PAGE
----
The nurses cared for my Dad like he was their Dad

News and Blog

This week, (26 October – 1 November) Dying Matters is encouraging people to remember those we love. Karen Woolsey shares how our nurses cared for her Dad, and how she’s creating precious memory bears to keep his memory alive.

“When my dad, Peter, was diagnosed with a terminal illness in September last year, he was adamant he didn’t want to go to the hospice. He told us he wanted to die at home.

Becoming ill was really hard for Dad. He was very much an outdoors man, never spending much time indoors, and he worked seven days a week right up until his diagnosis. As he became less well, he felt like a caged animal having to spend more time indoors.

Our family tried to keep Dad at home like he wanted, but at the end of November 2019, Dad was admitted to St Catherine’s. It was a relief for me, my Mum, and my sister as it took the pressure off us – We were exhausted trying to look after him at home. Once Dad was settled at the hospice, he was relieved too. He was happier there as he knew we didn’t have as much pressure on us caring for him.

The care and support the hospice gave us was amazing

In the three weeks we were there, the staff at the hospice felt like part of our family.

They’d always ask me, my Mum and sister ‘How are you?’ as well as asking Dad how he was, and if we weren’t at the hospice with Mum, we knew the nurses would look after her.

The nurses cared for my Dad, like he was their Dad – like he was one of their own. He wasn’t ever just a person in a bed to them.

We always enjoyed cake in the afternoons together

The chefs even baked cakes for our family on request. We’re a big family so there used to be about 8 or 10 of us visiting the hospice every day, and we always enjoyed cake in the afternoons together. Dad used to enjoy going out into the hospice gardens too, and being a country man, he really enjoyed the therapy dog that came around the wards.

Dad had the best care he could have had

Dad died on Friday 13th December. The night he died all of our family were at the hospice. We sort of took over! Seven family members took up camp by the piano in the lounge and were given blankets and taken coffee throughout the night. We thought they might have to go home, but everyone was able to stay, and me, my Mum and sister were able to be by Dad’s bedside with him.

Nothing was ever too much trouble and Dad had the best care he could have had.

We were all offered support afterwards

My sister took it up, but so far, I’ve been okay – I think making memory bears out of Dad’s clothing has helped me.

When Dad died, his older great-grandchildren struggled with it. They were missing him, so I made them some memory bears out of his checked shirts and overalls. Now, they can have a cuddle with their Great-Granddad every night.

Dad loved his checked shirts

He was known for them, but when I made the first bear and laid one of Dad’s shirts out on the table, I couldn’t cut it. It was too emotional, but then Dad’s song (Memories by Maroon 5 which I’d picked for his funeral) came on the radio. My partner said that’s a sign that you can cut it – That gave me comfort.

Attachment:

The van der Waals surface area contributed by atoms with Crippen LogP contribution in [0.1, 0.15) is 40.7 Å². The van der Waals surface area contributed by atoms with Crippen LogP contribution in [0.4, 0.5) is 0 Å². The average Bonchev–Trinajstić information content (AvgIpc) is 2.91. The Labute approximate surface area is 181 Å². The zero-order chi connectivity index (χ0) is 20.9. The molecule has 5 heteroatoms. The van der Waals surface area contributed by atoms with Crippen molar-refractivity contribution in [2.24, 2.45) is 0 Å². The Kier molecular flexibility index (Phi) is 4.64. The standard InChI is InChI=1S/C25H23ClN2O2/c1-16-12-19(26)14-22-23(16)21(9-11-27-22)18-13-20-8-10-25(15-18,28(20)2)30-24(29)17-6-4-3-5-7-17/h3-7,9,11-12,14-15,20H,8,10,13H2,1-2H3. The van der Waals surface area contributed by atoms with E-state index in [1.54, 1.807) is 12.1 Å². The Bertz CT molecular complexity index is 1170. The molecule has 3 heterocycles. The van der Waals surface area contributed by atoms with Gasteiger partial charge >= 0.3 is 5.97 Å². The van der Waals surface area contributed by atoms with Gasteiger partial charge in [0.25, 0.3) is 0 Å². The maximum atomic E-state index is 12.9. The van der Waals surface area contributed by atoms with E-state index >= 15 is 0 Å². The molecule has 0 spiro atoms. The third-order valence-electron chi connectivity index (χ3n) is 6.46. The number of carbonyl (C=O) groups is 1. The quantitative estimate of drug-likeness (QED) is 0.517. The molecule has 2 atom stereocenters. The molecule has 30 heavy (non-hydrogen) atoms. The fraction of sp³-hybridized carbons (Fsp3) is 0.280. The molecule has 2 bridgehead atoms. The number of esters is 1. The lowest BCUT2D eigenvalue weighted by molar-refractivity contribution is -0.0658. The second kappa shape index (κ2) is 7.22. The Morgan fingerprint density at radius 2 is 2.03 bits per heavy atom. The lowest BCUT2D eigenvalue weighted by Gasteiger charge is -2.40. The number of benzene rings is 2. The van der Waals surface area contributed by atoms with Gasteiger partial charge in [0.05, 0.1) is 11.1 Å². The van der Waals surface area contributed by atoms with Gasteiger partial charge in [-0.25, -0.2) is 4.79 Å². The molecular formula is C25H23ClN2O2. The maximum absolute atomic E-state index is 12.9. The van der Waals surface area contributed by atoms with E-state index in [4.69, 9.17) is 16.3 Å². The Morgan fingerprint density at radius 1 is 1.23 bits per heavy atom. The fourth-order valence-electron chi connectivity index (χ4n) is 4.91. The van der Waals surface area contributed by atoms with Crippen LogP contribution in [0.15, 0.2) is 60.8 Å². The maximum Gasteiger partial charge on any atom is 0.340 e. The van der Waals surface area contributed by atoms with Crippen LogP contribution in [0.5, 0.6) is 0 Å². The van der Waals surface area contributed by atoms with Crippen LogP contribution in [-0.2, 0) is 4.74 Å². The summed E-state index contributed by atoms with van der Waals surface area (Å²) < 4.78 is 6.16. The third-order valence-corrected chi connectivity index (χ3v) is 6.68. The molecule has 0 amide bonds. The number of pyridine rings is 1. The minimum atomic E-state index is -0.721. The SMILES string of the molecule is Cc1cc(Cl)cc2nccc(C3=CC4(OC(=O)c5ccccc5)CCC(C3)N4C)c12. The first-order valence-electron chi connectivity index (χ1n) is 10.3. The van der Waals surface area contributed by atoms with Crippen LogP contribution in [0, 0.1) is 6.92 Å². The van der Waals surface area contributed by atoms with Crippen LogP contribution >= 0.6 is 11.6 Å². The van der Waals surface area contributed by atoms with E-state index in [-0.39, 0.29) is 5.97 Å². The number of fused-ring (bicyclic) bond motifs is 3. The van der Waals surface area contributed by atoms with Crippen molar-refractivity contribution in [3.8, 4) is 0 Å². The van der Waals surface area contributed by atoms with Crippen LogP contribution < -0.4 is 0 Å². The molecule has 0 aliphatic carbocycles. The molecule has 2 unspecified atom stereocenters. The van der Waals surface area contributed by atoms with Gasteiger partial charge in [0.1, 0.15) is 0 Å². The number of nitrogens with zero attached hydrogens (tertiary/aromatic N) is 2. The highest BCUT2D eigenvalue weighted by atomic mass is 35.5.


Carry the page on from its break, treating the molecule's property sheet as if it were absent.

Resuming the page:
As well as making bears for my grandchildren, I’ve got my own bear that sits in my front room and my Mum has one sat on her bed. It’s helped Mum to see the comfort the bears have brought our family members.

I’ve made one for my sister, and my Auntie now too out of a jumper she brought Dad. The strange thing is, family members have since found pictures of themselves with Dad wearing the exact shirts that their individual bears are made from. I made a bear for my daughter, and the shirt her bears made from is the same shirt Dad wore to her 18th birthday. It wasn’t deliberate but coincidence.

As more people have heard about my bears, I’ve received orders from friends who’ve lost loved ones. I’ve sold about 30 bears so far, and for each one, I donate £5 back to the hospice.

I’ve made about £170 for St Catherine’s so far

I’ve started branching out now. I’ve made bears out of new baby clothes, with the baby’s name and the year of their birth on, and out of school uniforms for children who have left school. Doing this has given me something positive to focus on during lockdown.

I’ve made cushion covers from loved one’s clothing, bears out of wedding and bridesmaid dresses, and I’ve even made dinosaurs and unicorns. Someone’s recently asked me to make a fish, in memory of someone who was a fisherman. I’ll give anything a try!

I love knowing the comfort that comes from my homemade items

When a stranger ordered a bear recently, she shared a video of her Mum opening it. It made me burst into tears. It’s quite special to think I’m giving people back a piece of the person they love.

I enjoy making the bears, and I think Dad would be quite honoured to know his shirts are being used to make something so special for his family. He was quite arty and crafty, and clever with his hands. I think he’d like this, and be chuffed that we’re raising money for the hospice.

I like to think doing this keeps Dad with me

Since he’s died, a robin has appeared in my garden too. I go and put food down first thing in the morning and the robin immediately appears. I say it’s Dad coming down for his breakfast! Where I live backs onto woodland, and we’d also heard there were deer that sometimes appeared. We’d never seen any deer before, but on the day of Dad’s funeral, a deer appeared at the bottom of our garden – We joked it was Dad come back as a deer. It’s things like that which keep me going.”

If you would like to order your own in memory bear and help support St Catherine’s please visit: or email Karen at: